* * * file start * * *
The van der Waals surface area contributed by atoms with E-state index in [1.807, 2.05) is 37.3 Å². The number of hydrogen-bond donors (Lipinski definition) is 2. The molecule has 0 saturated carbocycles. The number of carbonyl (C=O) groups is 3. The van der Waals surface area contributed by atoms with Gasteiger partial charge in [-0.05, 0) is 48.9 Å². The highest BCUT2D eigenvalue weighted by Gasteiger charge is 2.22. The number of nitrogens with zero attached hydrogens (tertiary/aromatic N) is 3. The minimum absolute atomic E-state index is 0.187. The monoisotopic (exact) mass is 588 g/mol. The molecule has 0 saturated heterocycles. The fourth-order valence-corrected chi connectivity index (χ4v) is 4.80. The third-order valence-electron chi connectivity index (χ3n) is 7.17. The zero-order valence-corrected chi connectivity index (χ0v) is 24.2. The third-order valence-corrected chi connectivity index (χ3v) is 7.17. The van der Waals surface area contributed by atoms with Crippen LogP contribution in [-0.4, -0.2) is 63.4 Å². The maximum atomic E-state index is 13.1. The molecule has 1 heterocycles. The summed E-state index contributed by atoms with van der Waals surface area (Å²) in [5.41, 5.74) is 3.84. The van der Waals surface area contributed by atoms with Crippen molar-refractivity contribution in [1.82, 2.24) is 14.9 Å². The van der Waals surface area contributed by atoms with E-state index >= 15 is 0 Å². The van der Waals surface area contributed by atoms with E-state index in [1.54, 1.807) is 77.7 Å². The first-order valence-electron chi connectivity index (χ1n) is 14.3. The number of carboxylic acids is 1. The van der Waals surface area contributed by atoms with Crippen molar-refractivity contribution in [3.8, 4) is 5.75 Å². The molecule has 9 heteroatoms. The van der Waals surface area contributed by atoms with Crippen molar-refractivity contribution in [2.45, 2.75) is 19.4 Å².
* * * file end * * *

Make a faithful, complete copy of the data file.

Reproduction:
The van der Waals surface area contributed by atoms with E-state index in [1.807, 2.05) is 37.3 Å². The number of hydrogen-bond donors (Lipinski definition) is 2. The molecule has 0 saturated carbocycles. The number of carbonyl (C=O) groups is 3. The van der Waals surface area contributed by atoms with Gasteiger partial charge in [-0.05, 0) is 48.9 Å². The highest BCUT2D eigenvalue weighted by Gasteiger charge is 2.22. The number of nitrogens with zero attached hydrogens (tertiary/aromatic N) is 3. The minimum absolute atomic E-state index is 0.187. The monoisotopic (exact) mass is 588 g/mol. The molecule has 0 saturated heterocycles. The fourth-order valence-corrected chi connectivity index (χ4v) is 4.80. The third-order valence-electron chi connectivity index (χ3n) is 7.17. The zero-order valence-corrected chi connectivity index (χ0v) is 24.2. The third-order valence-corrected chi connectivity index (χ3v) is 7.17. The van der Waals surface area contributed by atoms with Crippen LogP contribution in [-0.4, -0.2) is 63.4 Å². The maximum atomic E-state index is 13.1. The molecule has 1 heterocycles. The summed E-state index contributed by atoms with van der Waals surface area (Å²) in [5.41, 5.74) is 3.84. The van der Waals surface area contributed by atoms with Crippen molar-refractivity contribution in [1.82, 2.24) is 14.9 Å². The van der Waals surface area contributed by atoms with E-state index >= 15 is 0 Å². The van der Waals surface area contributed by atoms with E-state index in [1.54, 1.807) is 77.7 Å². The first-order valence-electron chi connectivity index (χ1n) is 14.3. The number of carboxylic acids is 1. The van der Waals surface area contributed by atoms with Crippen molar-refractivity contribution in [3.8, 4) is 5.75 Å². The molecule has 9 heteroatoms. The van der Waals surface area contributed by atoms with Crippen molar-refractivity contribution in [2.45, 2.75) is 19.4 Å².